Typically, there are three favorite dessert categories people choose from when dining in a French restaurant. There are the crème brûlée lovers, the mousse au chocolat [or anything chocolate] lovers and then there are fruitarians who crave tarte tartin or other fruity things.
When I watch people eating these classic desserts I sometimes live vicariously with a mental spoonful. Mostly I remain distant from what I consider their banal desires. This is because of an intensely passionate affair I had with Baba au Rhum.
It began casually, with an innocent introduction. We skipped over flirtation, as things rapidly accelerated to a lusty peak, then slid rather quickly into unmet expectations. Inevitably it dwindled to a wistful end. Such is the cycle of most affairs.
A series of events led to this unexpected relationship. For two months I worked as an assistant to a French woman who conducted cooking classes for tourists. She was between student “stagiaires” in a busy season so I volunteered to fill in. Lessons began at 9:00AM with a walking tour through a market street, followed by preparation in her professional Parisian kitchen, ending in a three-course luncheon. My job was to pay the vendors, schlep items home, prep and clean up while clients chopped, stirred, watched and listened. As they nibbled on regional cheeses and sipped white wine around the large kitchen work-island, I set the table, refilled glasses, or washed dirty dishes and utensils.
“Payment” for my services was mostly in the form of laughable stories. Once, a 500gm block of butter fell to the floor and was stepped on. I was told to “clean it because it was still usable”. So I wiped the smashed butter with a lot of paper towels until only a small “usable” sliver remained. Then I hid it.
At the end of this brief tenure, I was invited by my chef friend to join her for lunch in a small, classic restaurant off the Boulevard St. Germain. She ordered dessert for both of us and so, without formal introduction, I met my French love.
Placed in front of me was a shallow white bowl containing a cylindrical piece of spongy cake, a side dish of smoothly whipped cream, and an open bottle of Martinique rum.
First, a generous amount of rum was slowly poured over the cake. Then I took a spoonful of rum-infused cake with a little cream and…well, the sensation can best be described, figuratively, as sharing a magic carpet ride with “Ali Baba” himself.
Here is the curious part; I don’t drink rum or even think about it, ever. I shun plain squishy cakes as unnecessary calories. Whipped cream is so “dairy” and off my nutritional needs list. But all together, the sum of the parts turned into obsession–dark, lusty Caribbean rum plus airy booze-drenched cake mingled with cool, vanilla flecked cream. All of which dissipated into a cloud of vaporous desire in my mouth. I was hooked at first bite.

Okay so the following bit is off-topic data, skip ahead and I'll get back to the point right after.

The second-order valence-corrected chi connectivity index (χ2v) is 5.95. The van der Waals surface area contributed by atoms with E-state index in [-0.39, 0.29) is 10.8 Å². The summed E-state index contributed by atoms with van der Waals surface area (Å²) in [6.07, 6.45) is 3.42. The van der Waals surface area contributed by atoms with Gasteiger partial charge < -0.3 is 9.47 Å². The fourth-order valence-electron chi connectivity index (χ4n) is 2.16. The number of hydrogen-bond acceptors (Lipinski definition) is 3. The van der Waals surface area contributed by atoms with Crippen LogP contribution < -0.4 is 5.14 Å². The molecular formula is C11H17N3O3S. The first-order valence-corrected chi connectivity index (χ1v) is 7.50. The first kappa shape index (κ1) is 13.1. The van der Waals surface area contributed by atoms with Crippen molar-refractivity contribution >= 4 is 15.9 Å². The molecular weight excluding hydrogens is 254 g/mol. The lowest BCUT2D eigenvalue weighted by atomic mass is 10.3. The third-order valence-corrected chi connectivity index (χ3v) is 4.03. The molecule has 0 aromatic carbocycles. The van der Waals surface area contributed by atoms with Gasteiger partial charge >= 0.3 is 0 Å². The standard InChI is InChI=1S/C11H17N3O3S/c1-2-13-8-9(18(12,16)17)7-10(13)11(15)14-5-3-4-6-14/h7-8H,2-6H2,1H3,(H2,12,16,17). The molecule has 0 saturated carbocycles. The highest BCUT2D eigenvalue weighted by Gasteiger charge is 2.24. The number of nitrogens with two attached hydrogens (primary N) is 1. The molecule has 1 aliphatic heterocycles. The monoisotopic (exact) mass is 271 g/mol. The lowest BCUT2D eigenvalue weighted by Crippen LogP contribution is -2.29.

Thus began my affair with Baba au Rhum. It wasn’t perfect. We had our ups and downs. I rejected restaurants that did not offer the rum bottle tableside, or served pre-fab, stale, even crunchy cake. Quelle horreur! I knew what I liked and what I wanted. Expectations were extremely high from the start.
After several months of reckless indulgence I made a profound discovery. And ultimately, it was the beginning of the end. The best Baba au Rhum I ever had was not found in Paris.
In the spring, we took a road trip into the beautiful countryside of Bordeaux. Near the town of St. Emilion, we stayed in a charming guest cottage in the middle of the vineyards of Troplong Mondot. One evening we dined in the upscale restaurant of the Château. The menu was fixed. Dessert was Baba au Rhum. Of course I was thrilled. It was served in the usual trilogy with one notable exception. The cake was lightly warmed. A variation that perfectly accentuated the cool cream along with the smooth velvety-ness of the rum. I immediately knew this was the best it had ever been. And might ever be.
Intense relationships often run their course. So it was with Baba and me. After Bordeaux, I tried it a few more times, but it was never quite the same. Finally it faded into a fond memory. Now when I see a menu and there is a flutter of recognition, I question whether to dabble again. But I’m certain my expectations won’t be met. And, truthfully, they can’t be. Such is the nature of these kinds of affairs.
I enjoy telling friends and guests about Baba au Rhum’s charms, urging them to give it a try. It seems to fall into the love/hate category. Maybe it’s too unusual, too extreme, or too far removed from normal desires for chocolate, crème brûlée, or fruit tarts.
I really do believe that many of life’s greatest pleasures are enjoyed around the table. A bite of sweetness, of any choice, is a fine way to spend time with others. Which is why I still remain friends with Baba…